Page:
What is charisma?
What is charisma?
How do you feel about charisma?
Are you convinced it’s something you have to be born with? You either exude it naturally…or you’re sadly lacking.
Or maybe it’s something you’re quite happy to miss out on? Particularly if you’ve picked up the idea that charisma has a bit of a dark side. It’s often referred to as something people use to undermine others, to get what they want; to manipulate those around them. After all, serial killer Ted Bundy was often described as being particularly charismatic!
However you view it, I reckon charisma is a quality that is seriously misunderstood — and seriously underrated.
What is charisma?
While charisma may mean different things to different people, for me, it’s all about the energy we generate within other people.
It’s how we inspire them, how we influence them, and how we elevate them. Used well — and ethically — charisma allows us to leave people feeling more energized and more inspired to achieve. This is an important skill in any walk of life. However it is particularly beneficial for those whose work or social lives involves a leadership role.
Nature or nurture?
So, yes, having charisma can put you at a distinct advantage, both professionally and socially. But don’t despair if you think the charisma fairy didn’t stop by your crib as a baby; the idea that charisma is something you have to be born with is a total myth.
Sure, some people are naturally more charismatic than others; however in my experience, everyone can move further along that continuum. You can do this simply by learning and integrating a set of scientifically proven techniques and strategies.
Of course, that doesn’t mean you have to start acting in ways that are completely alien to you. Rather, it’s about taking certain skills and practicing them. Soon you’ll be able to exert more control over the way you behave in certain situations; you will become more consistent in the impact you have on other people and the outcomes you generate.
And this is something you naturally do anyway…
Think about it: if you consider the person you are today you’re likely quite different to the person you were 20, 10, or even 5 years ago. Without realising it, you’ve spent the past few years (or decades!) practicing certain skills, absorbing certain messages and behaviours, and gradually making them a more natural part of who you are.
If you want to cultivate charisma, all you need to do is take that process and make it more deliberate; the idea is to be more intentional about the messages and behaviours you absorb. Then you can fast track your progress and avoid having to wait another 20 years to benefit from the result!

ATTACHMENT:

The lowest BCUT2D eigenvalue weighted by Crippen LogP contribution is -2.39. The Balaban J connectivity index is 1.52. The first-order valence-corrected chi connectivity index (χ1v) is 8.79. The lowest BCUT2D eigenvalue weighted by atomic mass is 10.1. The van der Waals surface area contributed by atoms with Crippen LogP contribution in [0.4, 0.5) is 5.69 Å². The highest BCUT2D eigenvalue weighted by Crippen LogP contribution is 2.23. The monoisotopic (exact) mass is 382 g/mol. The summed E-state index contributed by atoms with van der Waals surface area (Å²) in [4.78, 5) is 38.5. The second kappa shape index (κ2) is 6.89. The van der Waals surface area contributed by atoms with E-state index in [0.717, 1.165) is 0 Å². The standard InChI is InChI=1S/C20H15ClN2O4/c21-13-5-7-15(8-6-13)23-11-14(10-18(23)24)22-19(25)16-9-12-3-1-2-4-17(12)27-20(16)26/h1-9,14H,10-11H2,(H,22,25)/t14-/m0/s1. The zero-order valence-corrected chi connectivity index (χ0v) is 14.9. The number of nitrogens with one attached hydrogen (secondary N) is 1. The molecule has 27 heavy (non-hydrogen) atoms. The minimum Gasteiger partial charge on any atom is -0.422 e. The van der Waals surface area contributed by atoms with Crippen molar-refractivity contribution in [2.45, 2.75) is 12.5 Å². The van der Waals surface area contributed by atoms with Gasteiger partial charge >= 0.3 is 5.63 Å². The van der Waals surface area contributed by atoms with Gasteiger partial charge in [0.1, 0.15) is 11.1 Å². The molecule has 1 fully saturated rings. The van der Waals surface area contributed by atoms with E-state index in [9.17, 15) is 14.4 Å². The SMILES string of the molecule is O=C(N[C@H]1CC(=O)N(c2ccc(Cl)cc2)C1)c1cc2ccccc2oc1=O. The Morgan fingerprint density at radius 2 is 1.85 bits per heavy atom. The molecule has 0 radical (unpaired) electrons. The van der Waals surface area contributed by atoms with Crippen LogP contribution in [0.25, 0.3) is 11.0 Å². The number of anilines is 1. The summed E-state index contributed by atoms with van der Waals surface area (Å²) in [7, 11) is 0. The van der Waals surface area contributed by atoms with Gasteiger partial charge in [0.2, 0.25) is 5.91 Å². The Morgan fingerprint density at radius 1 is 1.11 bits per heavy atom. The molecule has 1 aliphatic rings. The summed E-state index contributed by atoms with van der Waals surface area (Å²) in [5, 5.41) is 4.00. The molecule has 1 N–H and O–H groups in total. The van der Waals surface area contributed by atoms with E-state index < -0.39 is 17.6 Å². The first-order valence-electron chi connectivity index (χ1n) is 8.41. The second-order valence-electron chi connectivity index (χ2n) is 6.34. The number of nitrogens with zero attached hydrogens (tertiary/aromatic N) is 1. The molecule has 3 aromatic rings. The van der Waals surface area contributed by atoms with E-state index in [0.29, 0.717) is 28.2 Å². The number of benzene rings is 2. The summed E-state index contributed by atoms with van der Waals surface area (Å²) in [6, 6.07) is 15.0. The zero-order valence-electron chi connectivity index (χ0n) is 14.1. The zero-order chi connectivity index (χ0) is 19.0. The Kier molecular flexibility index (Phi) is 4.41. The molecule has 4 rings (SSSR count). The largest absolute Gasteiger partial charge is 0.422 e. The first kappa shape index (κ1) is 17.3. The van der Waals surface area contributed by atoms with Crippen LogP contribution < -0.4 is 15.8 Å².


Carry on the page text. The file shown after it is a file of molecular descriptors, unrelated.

Managing your internal world
The first thing to think about in your quest to cultivate more charisma is how you manage your internal world.
If we’re not in control of our emotions, we tend to behave in ways that are erratic or counterproductive. This both shows us in a bad light, and has a detrimental impact on the people we interact with. By contrast, when we are in command of our emotions we’re able to act more deliberately, with purpose, and can choose to have a positive influence over the people around us.
I like to think of it in terms of product branding; when we are the ones in control of our emotions (rather than the other way around!), we are able to control our actions. Therefore we present a consistent brand to other people. When we do that we show ourselves in the best possible light. We actually maximise the opportunities within our interactions with others as well as leaving them feeling inspired and elevated.
Of course, developing charisma is not just about managing your internal world; it’s also about what you put out there and what that generates in other people.
As human beings, we are largely led by our desire to feel safe, our desire to be accepted, and our desire for validation. This is why it’s so important to show a genuine interest in people when you’re interacting with them.
One of the easiest ways to show interest is by asking people questions about themselves, particularly open-ended questions that invite them to share far more than a one-word answer or a superficial response.
For example, how often do we go into work on a Monday morning and ask our colleagues, ‘did you have a good weekend?’? And while some people might elaborate, most will just fire back a bland, ‘not bad, thanks, you?’ assuming that we’re not that bothered about the answer anyway.